Thus in this paper when we refer simply to derivatives of the image we mean the pure mathematical (infinitesimal) derivative, but when we refer to smoothed derivatives, derivative filters, or multiscale derivatives we mean Gaussian first (or higher) derivatives at one or more scales s. We try to distinguish clearly between stimulus scale (σ) and filter scale (s). In particular, the scale s of the most active filter can vary with the shape of the waveform as well as the stimulus scale parameter σ
Mach bands and spatial derivatives
Figure 1 shows luminance profiles (black curves) for (A) a Gaussian bar, (B) a Gaussian-blurred edge, and (C) an edge that is more like a Mach ramp (defined more precisely later). Also shown are the corresponding first and second derivative profiles, computed numerically with high pixel resolution. As expected, the second derivative (blue) shows peaks at points of high curvature in the luminance profile—the center of the bar (A) and the corners of the edge profiles (B and C). Notice how at the corner points, the second derivative amplitude increases markedly when the edge is made more ramp-like (Figure 1C), making the corners sharper. Points of high curvature in the luminance profile may represent key features in the image, and so the strength of Mach bands might depend directly on the amplitude of the second derivative peaks. But if that were so, then we should expect Mach bands to have several interesting properties: (a) Mach band strength should increase with contrast, because the derivative amplitudes of any order (first, second, etc.) are directly proportional to contrast; (b) Mach band strength should be markedly greater when images are scaled down in size, because there is an inverse-square relation between second derivative amplitude and scale. While the first derivative amplitude doubles, the second derivative amplitude quadruples every time the ramp width is halved. (c) Comparing the blue peaks in Figure 1B and C, we should expect Mach bands to be stronger at sharper corners. Our experiments shed light on these expectations, and we confirm item (c) but find no evidence to support item (b) and no general support for item (a), thus raising the question of what a more suitable model should be like.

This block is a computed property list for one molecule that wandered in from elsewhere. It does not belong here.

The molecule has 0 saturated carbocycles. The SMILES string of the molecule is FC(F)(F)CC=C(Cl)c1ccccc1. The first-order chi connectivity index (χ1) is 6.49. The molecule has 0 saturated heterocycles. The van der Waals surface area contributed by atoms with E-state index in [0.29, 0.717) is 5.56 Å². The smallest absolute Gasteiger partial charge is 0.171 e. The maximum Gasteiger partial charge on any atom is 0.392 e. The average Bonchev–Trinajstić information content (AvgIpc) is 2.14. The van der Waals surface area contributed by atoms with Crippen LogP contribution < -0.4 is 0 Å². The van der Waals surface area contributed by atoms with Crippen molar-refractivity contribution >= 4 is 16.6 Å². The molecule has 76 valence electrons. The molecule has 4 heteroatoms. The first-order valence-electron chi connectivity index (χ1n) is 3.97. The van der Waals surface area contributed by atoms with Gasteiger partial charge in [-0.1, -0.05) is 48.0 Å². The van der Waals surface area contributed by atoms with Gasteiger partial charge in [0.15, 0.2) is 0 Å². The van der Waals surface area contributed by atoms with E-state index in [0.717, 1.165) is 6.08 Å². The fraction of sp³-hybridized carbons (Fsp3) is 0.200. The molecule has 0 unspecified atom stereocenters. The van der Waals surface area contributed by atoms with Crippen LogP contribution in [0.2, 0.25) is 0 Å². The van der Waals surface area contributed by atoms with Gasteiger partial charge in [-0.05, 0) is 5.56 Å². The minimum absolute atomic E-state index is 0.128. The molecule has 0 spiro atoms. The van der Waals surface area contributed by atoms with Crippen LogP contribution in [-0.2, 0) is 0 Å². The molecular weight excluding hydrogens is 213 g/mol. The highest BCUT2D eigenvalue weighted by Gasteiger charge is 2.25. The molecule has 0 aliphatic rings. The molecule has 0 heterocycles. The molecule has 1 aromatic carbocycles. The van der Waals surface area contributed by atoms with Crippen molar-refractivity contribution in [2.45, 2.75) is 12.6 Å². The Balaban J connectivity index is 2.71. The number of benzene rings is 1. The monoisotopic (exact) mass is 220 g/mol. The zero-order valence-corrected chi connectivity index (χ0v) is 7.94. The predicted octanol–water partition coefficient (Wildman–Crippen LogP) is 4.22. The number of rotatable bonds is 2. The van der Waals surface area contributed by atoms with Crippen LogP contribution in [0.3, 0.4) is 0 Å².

One observation that motivated our approach was that Mach bands on Gaussian edges seemed rather weak (and apparently passed unnoticed in an earlier study; Hesse & Georgeson, 2005), while the corresponding peaks and troughs in the second derivative are substantial (Figure 1B). We shall suggest that a general solution lies in the combination of two main ideas—multiscale spatial filtering and a suitable comparison of the outputs of even- and odd-symmetric filters to derive the type and location of features in the image. These elements exist in previous models, but a novel combination of them—briefly outlined next—appears promising and fruitful. 
Multiscale detection of bars and edges
In developing models for feature detection in machine vision and building on the pioneering work of Koenderink (1984) and Koenderink and van Doorn (1987), Lindeberg (1998) showed elegantly how, for any given feature such as a blurred bar, blob, or edge, the amplitudes (gains) of a set of multiscale Gaussian derivative filters of suitable order (first, second, third…) could be chosen a priori to ensure that a peak response over filter scales would always occur in the filter whose scale equals that of the image feature in question. Thus, in Lindeberg's terminology, one can use scale normalization (the setting of filter gains) to achieve automatic, image-driven scale selection. This peak-finding scheme can identify the location, scale, and identity of image features—a crucial step in early visual coding. Georgeson et al. (2007) showed how these principles could be used to model the process of localizing blurred edges and encoding edge blur in human vision. They evaluated two models called N1+ and N3+ that used multiscale first- and third-derivatives, respectively. (Note: N denotes use of Lindeberg's scale-normalization; one or three indicates the order of derivatives used; + indicates the use of half-wave rectification on the output of the filters.) In the present paper we describe how this approach via Gaussian derivatives in scale-space can be extended to encode both bars and edges using even- and odd-symmetric filters, respectively (Figure 1D; described in detail later). We suggest that these filters do not act as independent channels, nor are their responses combined (as in the local energy model; Morrone & Burr, 1988; Ross et al., 1989), nor do they act competitively. Rather, it is a comparison of the even and odd filter responses that enables a decision about feature presence or absence. Such a comparison also formed part of the local energy model where it was used to evaluate local phase and classify energy peaks as either bars or edges. Here we make no use of the energy measure because it is (by definition) the smooth spatial envelope of the even and odd responses, and that turns out to exclude too many features that are actually perceived (Hesse & Georgeson, 2005).